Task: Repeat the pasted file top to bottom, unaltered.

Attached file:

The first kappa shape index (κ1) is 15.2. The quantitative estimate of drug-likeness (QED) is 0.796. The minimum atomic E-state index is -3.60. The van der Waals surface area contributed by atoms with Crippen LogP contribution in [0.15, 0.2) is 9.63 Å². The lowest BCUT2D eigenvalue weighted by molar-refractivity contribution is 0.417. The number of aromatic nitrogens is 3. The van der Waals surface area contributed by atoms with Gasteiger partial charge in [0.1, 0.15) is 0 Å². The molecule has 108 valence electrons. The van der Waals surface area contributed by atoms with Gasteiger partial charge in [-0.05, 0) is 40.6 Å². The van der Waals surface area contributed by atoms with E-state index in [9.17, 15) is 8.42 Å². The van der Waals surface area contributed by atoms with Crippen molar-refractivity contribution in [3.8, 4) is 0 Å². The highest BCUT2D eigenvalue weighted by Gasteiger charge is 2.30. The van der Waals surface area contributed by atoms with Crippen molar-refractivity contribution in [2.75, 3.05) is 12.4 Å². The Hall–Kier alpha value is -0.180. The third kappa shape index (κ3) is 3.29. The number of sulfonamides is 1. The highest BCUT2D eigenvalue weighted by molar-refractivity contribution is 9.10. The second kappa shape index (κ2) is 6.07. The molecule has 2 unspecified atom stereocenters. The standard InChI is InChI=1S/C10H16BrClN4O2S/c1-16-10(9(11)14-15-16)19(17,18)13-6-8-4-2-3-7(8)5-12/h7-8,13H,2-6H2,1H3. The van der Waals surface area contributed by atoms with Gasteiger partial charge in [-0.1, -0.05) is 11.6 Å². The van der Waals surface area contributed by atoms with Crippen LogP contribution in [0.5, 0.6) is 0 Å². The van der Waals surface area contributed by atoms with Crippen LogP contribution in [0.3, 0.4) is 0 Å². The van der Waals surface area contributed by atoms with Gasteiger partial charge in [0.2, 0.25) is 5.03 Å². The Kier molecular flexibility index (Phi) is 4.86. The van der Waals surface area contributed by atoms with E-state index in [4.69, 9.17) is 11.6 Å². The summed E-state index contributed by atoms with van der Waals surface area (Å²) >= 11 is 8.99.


The first kappa shape index (κ1) is 15.2. The quantitative estimate of drug-likeness (QED) is 0.796. The minimum atomic E-state index is -3.60. The van der Waals surface area contributed by atoms with Crippen LogP contribution in [0.15, 0.2) is 9.63 Å². The lowest BCUT2D eigenvalue weighted by molar-refractivity contribution is 0.417. The number of aromatic nitrogens is 3. The van der Waals surface area contributed by atoms with Gasteiger partial charge in [0.1, 0.15) is 0 Å². The molecule has 108 valence electrons. The van der Waals surface area contributed by atoms with Gasteiger partial charge in [-0.05, 0) is 40.6 Å². The van der Waals surface area contributed by atoms with E-state index in [9.17, 15) is 8.42 Å². The van der Waals surface area contributed by atoms with Crippen molar-refractivity contribution in [3.8, 4) is 0 Å². The highest BCUT2D eigenvalue weighted by Gasteiger charge is 2.30. The van der Waals surface area contributed by atoms with Crippen molar-refractivity contribution in [2.75, 3.05) is 12.4 Å². The Hall–Kier alpha value is -0.180. The third kappa shape index (κ3) is 3.29. The number of sulfonamides is 1. The highest BCUT2D eigenvalue weighted by molar-refractivity contribution is 9.10. The second kappa shape index (κ2) is 6.07. The molecule has 2 unspecified atom stereocenters. The standard InChI is InChI=1S/C10H16BrClN4O2S/c1-16-10(9(11)14-15-16)19(17,18)13-6-8-4-2-3-7(8)5-12/h7-8,13H,2-6H2,1H3. The van der Waals surface area contributed by atoms with Gasteiger partial charge in [-0.1, -0.05) is 11.6 Å². The van der Waals surface area contributed by atoms with Crippen LogP contribution in [0.5, 0.6) is 0 Å². The van der Waals surface area contributed by atoms with Crippen LogP contribution in [0.3, 0.4) is 0 Å². The van der Waals surface area contributed by atoms with Gasteiger partial charge in [0.2, 0.25) is 5.03 Å². The Kier molecular flexibility index (Phi) is 4.86. The van der Waals surface area contributed by atoms with E-state index in [4.69, 9.17) is 11.6 Å². The summed E-state index contributed by atoms with van der Waals surface area (Å²) >= 11 is 8.99.